In December 2021, Irish singer/songwriter Brendan Kelly released his brand new single “Brother”. And not only has the midlands man gone down the road less travelled at this time of the year, he has something that’s a little different in store for his fans this time. And, what’s more, it even has a touch of Nashville stardust sprinkled over it, thanks to a Billy Ray Cyrus and Grand Ole Opry connection.
A powerful, driving track with an instantly anthemic feel to it, “Brother” showcases the energy that has long been a feature of Brendan’s live shows, a fact that won’t surprise many given that Brendan is well-known as ‘the entertainer’ in his native Longford. With a definite country-rock vibe pulsing through the number and giving it its heartbeat from start to finish, Brendan describes “Brother” as a “song based on the bond between brothers and friends growing up”.
He continued, “It’s a song about always having each other’s backs, never running away from whatever was in front of us, always being there for each other. As time goes by, even when life gives you a hard time – whether it be mental health, financial or family issues, anything – we will always be there for each other, ready and willing to give advice and support to each other. It’s about being able to remind someone, especially when it’s what they really need to hear, that things will get better for them, and not to worry about it because until it does, you’ll be right by their side.”
While written from the perspective of his own life and experiences, Brendan is quick to point out that the sentiment is what’s most important about the song, and that he hopes it’s one everyone will be able to relate to and apply to their own lives, and circle of friends.
“Listen, we’ve been through – and we’re still in – the strangest of times, and it’s tough for everyone. So if ever there was a time for people to know that they’re not alone, then it’s now. And that’s the feeling, the sense of reassurance really, that I hope people will get from this song. Sometimes a song can be the one thing that somehow changes a person’s mood, or gives them a lift when everything is just getting on top of them a bit. If ‘Brother’ can be that song for even one person somewhere, then for me as a writer – and for me just as another human being too – that’s a feeling of gratitude that’s really immense.”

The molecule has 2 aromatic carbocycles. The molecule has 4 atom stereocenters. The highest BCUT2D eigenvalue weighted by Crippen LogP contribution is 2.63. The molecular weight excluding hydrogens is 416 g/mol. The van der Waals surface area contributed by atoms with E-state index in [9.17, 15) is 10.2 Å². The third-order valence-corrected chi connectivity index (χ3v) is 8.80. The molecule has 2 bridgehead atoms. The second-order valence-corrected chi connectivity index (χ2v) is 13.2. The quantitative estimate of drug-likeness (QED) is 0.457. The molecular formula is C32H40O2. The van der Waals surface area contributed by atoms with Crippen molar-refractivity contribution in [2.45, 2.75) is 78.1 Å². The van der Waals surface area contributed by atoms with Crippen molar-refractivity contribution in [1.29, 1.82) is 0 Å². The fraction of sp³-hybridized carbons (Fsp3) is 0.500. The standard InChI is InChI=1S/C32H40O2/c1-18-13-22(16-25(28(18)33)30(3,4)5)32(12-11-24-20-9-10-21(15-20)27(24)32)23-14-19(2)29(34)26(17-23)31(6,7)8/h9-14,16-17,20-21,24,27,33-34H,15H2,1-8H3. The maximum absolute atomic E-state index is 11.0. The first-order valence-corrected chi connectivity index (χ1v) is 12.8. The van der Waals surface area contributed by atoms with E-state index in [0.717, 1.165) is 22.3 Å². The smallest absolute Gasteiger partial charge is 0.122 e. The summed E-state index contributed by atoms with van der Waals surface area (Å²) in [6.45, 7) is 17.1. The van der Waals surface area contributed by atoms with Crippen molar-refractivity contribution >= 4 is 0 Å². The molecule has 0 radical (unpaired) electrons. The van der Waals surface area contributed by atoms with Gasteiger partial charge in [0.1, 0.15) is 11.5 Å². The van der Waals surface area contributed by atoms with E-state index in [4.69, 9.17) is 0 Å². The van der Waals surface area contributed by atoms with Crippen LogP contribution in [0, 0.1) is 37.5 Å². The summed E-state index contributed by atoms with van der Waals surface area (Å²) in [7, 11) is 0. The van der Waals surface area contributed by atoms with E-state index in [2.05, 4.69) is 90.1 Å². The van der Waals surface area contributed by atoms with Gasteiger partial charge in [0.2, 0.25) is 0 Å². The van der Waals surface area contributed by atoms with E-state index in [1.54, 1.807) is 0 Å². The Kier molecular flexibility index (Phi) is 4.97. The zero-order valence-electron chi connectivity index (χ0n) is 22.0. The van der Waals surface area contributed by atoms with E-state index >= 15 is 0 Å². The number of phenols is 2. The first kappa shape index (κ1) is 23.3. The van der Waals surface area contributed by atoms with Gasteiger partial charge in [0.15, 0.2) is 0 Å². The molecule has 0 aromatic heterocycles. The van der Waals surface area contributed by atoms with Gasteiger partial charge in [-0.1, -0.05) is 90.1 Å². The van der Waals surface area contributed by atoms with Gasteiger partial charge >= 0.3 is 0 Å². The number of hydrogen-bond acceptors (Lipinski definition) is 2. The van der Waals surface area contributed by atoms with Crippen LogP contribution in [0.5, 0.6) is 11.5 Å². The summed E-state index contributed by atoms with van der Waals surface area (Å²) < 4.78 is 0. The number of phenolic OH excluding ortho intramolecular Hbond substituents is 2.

Indeed, when it comes to gratitude, well that’s a subject Kelly knows a thing or two about. When he was just six years old he was involved in a road traffic accident that saw him pronounced clinically dead. Although miraculously revived in hospital, he was left paralyzed and informed that he would never walk again. However, neither life nor those doctors could have foreseen the strength of character that was – after numerous surgeries over many years – to defy all the odds. As Brendan now laughs, “You could say that it was good preparation for a life in the music business!”.
And as for that Billy Ray Cyrus and Grand Ole Opry connection, Brendan himself takes up the story:
“During my trip to Nashville back in 2019, I had the pleasure of meeting loads of people in the music scene out there. And out of that, I ended up chatting to members of Billy Ray Cyrus’s band. After hearing me sing ‘Brother’ they loved it, and actually wanted to be part of the production for the song. So, not only do I have a gentleman called Chris Condon, who is Billy Ray Cyrus’s musical director, playing on ‘Brother’, but he’s joined by a man called Mark Beckett, who is regularly the man behind the drums at the Grand Ole Opry as well. I was even invited to play the Grand Ole Opry in 2020, but as we all know now, Covid had other plans. But I’m a strong believer in the old saying that delays are not denials. So we’ll see what 2022 brings! No matter what, though, ‘Brother’ is already a song that has blessed me so much, something I’m very grateful for. And the beautiful thing is that it’s only getting started.”
In every genre of music, creation is the real life-force that drives everything forward. On the Irish country scene, a landscape too often handicapped by a reluctance to step out of the past and give new music a chance, Kelly remains one of those troubadours intent on blazing his own trail nonetheless. ‘Brother’ is the latest example of this, and indeed, is a further example of the depth of Brendan’s determination to shape his own identity in all he does.